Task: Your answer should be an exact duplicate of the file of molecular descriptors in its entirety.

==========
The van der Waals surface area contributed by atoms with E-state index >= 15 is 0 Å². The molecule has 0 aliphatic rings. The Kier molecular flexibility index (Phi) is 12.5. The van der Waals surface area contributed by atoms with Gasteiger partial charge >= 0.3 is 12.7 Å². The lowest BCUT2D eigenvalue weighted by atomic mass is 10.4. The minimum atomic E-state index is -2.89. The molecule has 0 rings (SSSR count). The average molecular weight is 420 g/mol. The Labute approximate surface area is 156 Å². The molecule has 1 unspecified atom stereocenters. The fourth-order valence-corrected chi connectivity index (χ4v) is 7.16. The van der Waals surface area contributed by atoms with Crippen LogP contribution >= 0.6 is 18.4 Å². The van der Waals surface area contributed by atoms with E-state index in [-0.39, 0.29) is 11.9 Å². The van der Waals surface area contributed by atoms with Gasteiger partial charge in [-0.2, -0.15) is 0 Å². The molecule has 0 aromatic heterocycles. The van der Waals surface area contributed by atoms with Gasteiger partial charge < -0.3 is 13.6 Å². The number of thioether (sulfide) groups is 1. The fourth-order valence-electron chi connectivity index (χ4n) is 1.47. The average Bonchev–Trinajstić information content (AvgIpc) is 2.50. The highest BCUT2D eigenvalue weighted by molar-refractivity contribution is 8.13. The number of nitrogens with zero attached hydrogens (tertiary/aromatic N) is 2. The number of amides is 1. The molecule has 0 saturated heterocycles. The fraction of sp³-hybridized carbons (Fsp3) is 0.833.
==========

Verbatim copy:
The van der Waals surface area contributed by atoms with E-state index >= 15 is 0 Å². The molecule has 0 aliphatic rings. The Kier molecular flexibility index (Phi) is 12.5. The van der Waals surface area contributed by atoms with Gasteiger partial charge >= 0.3 is 12.7 Å². The lowest BCUT2D eigenvalue weighted by atomic mass is 10.4. The minimum atomic E-state index is -2.89. The molecule has 0 rings (SSSR count). The average molecular weight is 420 g/mol. The Labute approximate surface area is 156 Å². The molecule has 1 unspecified atom stereocenters. The fourth-order valence-corrected chi connectivity index (χ4v) is 7.16. The van der Waals surface area contributed by atoms with Crippen LogP contribution >= 0.6 is 18.4 Å². The van der Waals surface area contributed by atoms with E-state index in [-0.39, 0.29) is 11.9 Å². The van der Waals surface area contributed by atoms with Gasteiger partial charge in [-0.2, -0.15) is 0 Å². The molecule has 0 aromatic heterocycles. The van der Waals surface area contributed by atoms with Gasteiger partial charge < -0.3 is 13.6 Å². The number of thioether (sulfide) groups is 1. The fourth-order valence-electron chi connectivity index (χ4n) is 1.47. The average Bonchev–Trinajstić information content (AvgIpc) is 2.50. The highest BCUT2D eigenvalue weighted by molar-refractivity contribution is 8.13. The number of nitrogens with zero attached hydrogens (tertiary/aromatic N) is 2. The number of amides is 1. The molecule has 0 saturated heterocycles. The fraction of sp³-hybridized carbons (Fsp3) is 0.833.